Franklyn Farnum

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Franklyn Farnum
Franklyn Farnum 1.jpg
Farnum in Photoplay Magazine, 1917
Born William Smith
(1878-06-05)June 5, 1878
Boston, Massachusetts, U.S.
Died July 4, 1961(1961-07-04) (aged 83)
Woodland Hills, California, U.S.
Cause of death Cancer
Occupation Actor, vaudevillian
Spouse(s) Alma Rubens
(m. 1918; div. 1919)
Children 1

William Smith (June 5, 1878 – July 4, 1961), known by the screen name Franklyn Farnum, was an American character actor and Hollywood extra who appeared in 433 productions between the years 1916 and 1961. Farnum appeared as an actor in more films to win the Academy Award for Best Picture than any other (see below).

Life and career[edit]

Farnum was born in 1878 in Boston, Massachusetts, and became a vaudeville actor at the age of twelve. He was featured in a number of theatre and musical productions by the time he entered silent films near the age of 40. He appeared to be at his most comfortable in a saddle, his career dominated mostly by westerns. Some of his more famous films include the serial Vanishing Trails (1920) and the features The Clock (1917), The Firebrand (1922), The Drug Store Cowboy (1925), and The Gambling Fool (1925). He left films in 1925 but returned five years later at the advent of sound, only to find himself billed much further down the credits, if billed at all. However, he continued on in these obscure roles well into the 1950s.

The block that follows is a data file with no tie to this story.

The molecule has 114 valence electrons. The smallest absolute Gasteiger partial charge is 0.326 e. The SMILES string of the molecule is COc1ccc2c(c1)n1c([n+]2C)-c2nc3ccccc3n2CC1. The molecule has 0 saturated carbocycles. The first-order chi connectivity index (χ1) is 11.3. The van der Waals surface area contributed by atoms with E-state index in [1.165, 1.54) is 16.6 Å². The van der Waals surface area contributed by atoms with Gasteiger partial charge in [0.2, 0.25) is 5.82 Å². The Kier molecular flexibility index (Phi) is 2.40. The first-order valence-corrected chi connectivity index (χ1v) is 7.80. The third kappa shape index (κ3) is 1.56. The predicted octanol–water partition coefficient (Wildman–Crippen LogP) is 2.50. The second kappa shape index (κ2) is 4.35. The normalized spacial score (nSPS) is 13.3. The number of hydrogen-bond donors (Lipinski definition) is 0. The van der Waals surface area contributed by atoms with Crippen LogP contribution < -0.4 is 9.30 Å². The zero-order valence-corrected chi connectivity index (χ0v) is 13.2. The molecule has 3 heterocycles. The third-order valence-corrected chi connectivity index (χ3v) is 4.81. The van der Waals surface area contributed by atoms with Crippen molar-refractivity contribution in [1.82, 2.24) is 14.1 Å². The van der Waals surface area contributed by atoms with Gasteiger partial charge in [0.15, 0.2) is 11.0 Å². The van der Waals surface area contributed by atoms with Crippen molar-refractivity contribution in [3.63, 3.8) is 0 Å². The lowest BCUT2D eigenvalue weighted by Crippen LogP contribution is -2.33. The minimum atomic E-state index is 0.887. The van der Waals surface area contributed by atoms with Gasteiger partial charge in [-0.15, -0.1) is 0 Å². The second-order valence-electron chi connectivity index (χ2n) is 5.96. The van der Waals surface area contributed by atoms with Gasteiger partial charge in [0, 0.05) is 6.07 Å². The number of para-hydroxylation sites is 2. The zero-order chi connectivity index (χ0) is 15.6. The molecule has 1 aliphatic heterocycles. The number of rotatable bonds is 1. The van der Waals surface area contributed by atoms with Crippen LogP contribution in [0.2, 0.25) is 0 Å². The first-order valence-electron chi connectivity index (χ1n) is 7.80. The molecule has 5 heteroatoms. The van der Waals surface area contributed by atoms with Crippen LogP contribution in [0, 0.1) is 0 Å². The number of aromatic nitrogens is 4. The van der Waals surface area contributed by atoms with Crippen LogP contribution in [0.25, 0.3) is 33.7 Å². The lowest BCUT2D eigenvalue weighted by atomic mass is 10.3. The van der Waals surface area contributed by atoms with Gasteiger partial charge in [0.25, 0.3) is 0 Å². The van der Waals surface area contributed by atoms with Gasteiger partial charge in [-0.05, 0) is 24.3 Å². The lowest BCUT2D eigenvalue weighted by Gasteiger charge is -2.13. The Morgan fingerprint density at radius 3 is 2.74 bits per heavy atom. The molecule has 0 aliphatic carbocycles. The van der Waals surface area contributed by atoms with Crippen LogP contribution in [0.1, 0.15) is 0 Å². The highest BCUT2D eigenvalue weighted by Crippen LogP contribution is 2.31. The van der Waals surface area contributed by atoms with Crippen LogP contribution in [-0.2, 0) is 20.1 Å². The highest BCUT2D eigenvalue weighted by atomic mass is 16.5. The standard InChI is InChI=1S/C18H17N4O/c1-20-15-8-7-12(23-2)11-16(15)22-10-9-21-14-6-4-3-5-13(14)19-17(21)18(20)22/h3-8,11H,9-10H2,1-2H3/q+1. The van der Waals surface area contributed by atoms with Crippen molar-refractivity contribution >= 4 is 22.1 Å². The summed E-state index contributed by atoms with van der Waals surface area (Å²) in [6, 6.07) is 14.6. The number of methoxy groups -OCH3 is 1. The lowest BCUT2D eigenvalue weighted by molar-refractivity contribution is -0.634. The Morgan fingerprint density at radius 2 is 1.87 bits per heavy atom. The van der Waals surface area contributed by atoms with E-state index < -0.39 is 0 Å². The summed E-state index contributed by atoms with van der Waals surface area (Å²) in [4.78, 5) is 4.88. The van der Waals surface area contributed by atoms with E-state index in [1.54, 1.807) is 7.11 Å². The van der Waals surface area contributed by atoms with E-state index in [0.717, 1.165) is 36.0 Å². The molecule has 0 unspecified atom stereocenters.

One of his three wives was the ill-fated actress Alma Rubens, to whom he was briefly married in 1918. The couple divorced in 1919. He had one daughter, Martha Lillian Smith, who was born in 1898.

Smith appeared in seven Academy Award for Best Picture winners, more than any other actor in history: The Life of Emile Zola (1937), Going My Way (1944) (uncredited), The Lost Weekend (1945), Gentleman's Agreement (1947) (uncredited), All About Eve (1950) (uncredited), The Greatest Show on Earth (1952), and Around the World in Eighty Days (1956) (uncredited).

He died of cancer in Woodland Hills, California, in 1961 at the age of 83.

See also[edit]

Selected filmography[edit]

The Winged Mystery (1917)

External links[edit]